Anarchy in the Ranks

The civilian death toll in Iraq is now over 100,000. The U.S. army amasses outside Fallujah and thousands of Iraqis flee their homes expecting another round of mayhem. Every successive month has seen more lives lost—both civilian and military. And what is more, we have somehow managed to elect the monster architect of this accelerated imperialism back into office for four more years.

Props, however misplaced it seems, to the thousands who worked so hard to topple Bush and to the thousands who came out in protest at the Republican National Convention (RNC) in New York. Props also to the hundreds of organizations and individuals who made it happen—from United for Peace and Justice (UFPJ) and Not in our Name (NION) to Labor Against War and the Still We Rise, Poor Peoples March activists. Now that the elections are over, it is time to think about how we surface above the digression of this event in which we are without a doubt trapped. I must thank the numerous responses to my last editorial, but especially Shailja and Shemon. It's good to hear that these occasional writings can be useful in some ways. In his "angled response," Shemon calls for an "engagement" with communities of color—a long-term engagement which will, as he explains, necessarily produce wider engagement in more "abstract" issues of imperialism, etc. The question then is how to engage. What are the conditions under which this engagement becomes possible? What resources and political strategy may work in making this engagement possible?

The register I wish to begin on however is a different one—a set of observations that willy-nilly settled in my mind as we marched along 7th Avenue on August 29th and later into Central Park. As we left Central Park, my comrade from Youth Solidarity Summer (YSS) Prerana Reddy asked an interesting question. "Why," she asked, "is it that a protest chant started by one group in a march like today refuses to spread—become a roar, a cry in unison? Why is it that it remains localized while in other countries I've seen one call, one cry, pick up and travel and become the call of the crowd?" The answer, in some ways, is simple: each slogan, each call, for a variety of reasons, does not speak to another group. It does not resonate with them. It does not evoke in them their passion. It is not precisely what they were out there for. Later that evening Rupal Oza another YSS-FOIL comrade pointed out that the RNC protest was so much about the fact that "Bush lied!" and not necessarily about what was really happening in Iraq. I too had scanned the posters and the banners all through the march. I saw very few that spoke in any direct way about the people or the resistance in Iraq. I saw none that connected the march to the pain and suffering in Najaf as hundreds died that same week. I wondered how worried the American State was to see 400,000 people protesting Bush's Iraq war. I wondered if the mood and tone of the march would have changed if the message was more unified—that we stand in solidarity with the millions in Iraq and the resistance. I wondered if instead of the carnivalesque march we had all stood there silent and with tearful eyes or fists raised, the American State would have trembled a little more. I wondered if we could ever produce a 400,000 people march in NYC or Chicago the day after the U.S. army has massacred 200 Iraqis in cold blood? Can we, as Naomi Klein has repeatedly asked, be responsive to the Iraqi resistance on a moment-to-moment basis? The question I am asking is simply this: How much of such a march is about the performance of the self rather than unity behind a larger political call? How much of such a march is about self-expression rather than an expression of a more global politics outside the self? Does the American State know that the protestors are small groups that think more about themselves than about others and thus the State is cushy in their belief that the protestors will all go away to their own corners at the end of a protest? What kind of politics might it take to upset this belief?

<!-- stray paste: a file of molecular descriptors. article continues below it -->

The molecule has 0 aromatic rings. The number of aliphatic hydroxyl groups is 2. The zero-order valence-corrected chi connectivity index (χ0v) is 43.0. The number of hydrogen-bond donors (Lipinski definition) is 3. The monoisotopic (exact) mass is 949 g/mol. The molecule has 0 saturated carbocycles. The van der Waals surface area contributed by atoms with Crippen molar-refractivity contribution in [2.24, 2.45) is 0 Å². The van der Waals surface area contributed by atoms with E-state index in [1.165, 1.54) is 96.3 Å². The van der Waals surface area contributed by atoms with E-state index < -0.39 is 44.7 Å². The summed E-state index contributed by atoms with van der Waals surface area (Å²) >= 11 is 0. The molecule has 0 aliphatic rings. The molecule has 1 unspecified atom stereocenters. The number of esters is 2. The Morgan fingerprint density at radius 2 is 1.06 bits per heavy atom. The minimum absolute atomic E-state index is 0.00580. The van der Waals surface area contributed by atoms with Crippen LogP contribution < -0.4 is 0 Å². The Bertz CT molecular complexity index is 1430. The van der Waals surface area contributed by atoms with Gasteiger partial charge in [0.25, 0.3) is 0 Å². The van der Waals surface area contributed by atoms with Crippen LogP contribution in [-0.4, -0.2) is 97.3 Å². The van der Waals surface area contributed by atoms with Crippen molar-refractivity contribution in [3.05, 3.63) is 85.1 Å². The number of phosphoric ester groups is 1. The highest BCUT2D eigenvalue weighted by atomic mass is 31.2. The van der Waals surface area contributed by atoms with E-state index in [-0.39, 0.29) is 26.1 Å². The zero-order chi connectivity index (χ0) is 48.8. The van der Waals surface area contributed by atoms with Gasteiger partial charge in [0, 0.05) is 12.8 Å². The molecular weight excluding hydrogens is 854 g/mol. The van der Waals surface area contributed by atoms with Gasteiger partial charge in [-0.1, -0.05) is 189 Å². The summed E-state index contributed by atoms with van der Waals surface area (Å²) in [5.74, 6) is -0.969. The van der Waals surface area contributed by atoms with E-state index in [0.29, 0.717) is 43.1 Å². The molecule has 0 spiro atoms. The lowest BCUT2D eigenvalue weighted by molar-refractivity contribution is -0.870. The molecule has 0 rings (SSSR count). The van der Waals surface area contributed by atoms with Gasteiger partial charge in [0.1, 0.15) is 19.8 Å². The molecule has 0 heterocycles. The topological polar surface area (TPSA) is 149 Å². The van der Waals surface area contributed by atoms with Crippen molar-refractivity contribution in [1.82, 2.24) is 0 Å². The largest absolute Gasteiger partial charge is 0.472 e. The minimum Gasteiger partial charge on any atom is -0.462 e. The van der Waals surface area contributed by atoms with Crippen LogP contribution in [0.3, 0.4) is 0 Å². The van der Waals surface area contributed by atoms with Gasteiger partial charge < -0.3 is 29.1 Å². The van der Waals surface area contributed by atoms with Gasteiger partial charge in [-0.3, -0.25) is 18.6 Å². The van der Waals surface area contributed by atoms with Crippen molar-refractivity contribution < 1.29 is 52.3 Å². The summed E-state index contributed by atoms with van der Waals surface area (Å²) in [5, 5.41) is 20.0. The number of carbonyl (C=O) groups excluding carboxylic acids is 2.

It is on this question of "what kind of politics" that I wish to reconnect with Shemon's question of mass engagement. What kinds of political pre-conditions make possible long-term and sustained engagement with larger and larger numbers of impoverished and oppressed peoples—black, white or purple?

No politics is possible without organization. Social change is not possible if individuals deploy themselves as such. The collective form—organization—makes for a more systematic and sustainable method of doing politics. If this is indeed true then the question posed above changes: What kinds of organization ensure a more sustained and long-term engagement with "the people?"

There is enormous confusion on the question of organization in left politics, especially on those involved with the "grassroots." There are organizations that advocate for a community, others that "represent" a community, still others that do outreach and service within communities, those that do mass mobilization work and yet others that do mass organizing work. The most ubiquitous form of left organization is the activist-led community-based organization (CBO). Their operation is, to mark it skeletally, one that involves a community, a handful of advocacy cases and a miniscule membership comprising primarily of volunteers from within and outside the said community. This is what I call a risk-free organization. It can represent a community in as much as their involvement in advocacy cases and some mobilization gives them a good sense of what is going on within the community. The cases give them the wherewithal to talk extensively about the community and the problems being faced in ways that establish their authority within liberal society as the insiders of a community. The community, however, in turn has no leverage within the organizations which is held together by a core group of "activists." The organization and the activists can all be exemplifying perfectly pure politics all the time because they don't have to engage more mixed frames of politics outside of their immediate small circle. The activists themselves can remain fairly busy as the advocacy cases, fundraising and detailed attention to internal democratic processes are indeed a lot of work and "good" work at that. Being busy is perfect because you feel good about yourself. This is also an excellent breeding ground for self-absorption because the core activists with their pure politics can ratchet up the radical rhetoric. The community they represent does not in any way reflect the emphasis on the radical rhetoric. The more radical the rhetoric the more you will mark yourself as different from every other group. Somebody is always not as good as you on race. Somebody else has got a pathetic position on sexuality and that group, out there, has no respect for brown peoples! The conversations are so ingrown after a while that it is a little world of yours which is so much about posturing and performing your own radical politics. Mass engagement be damned.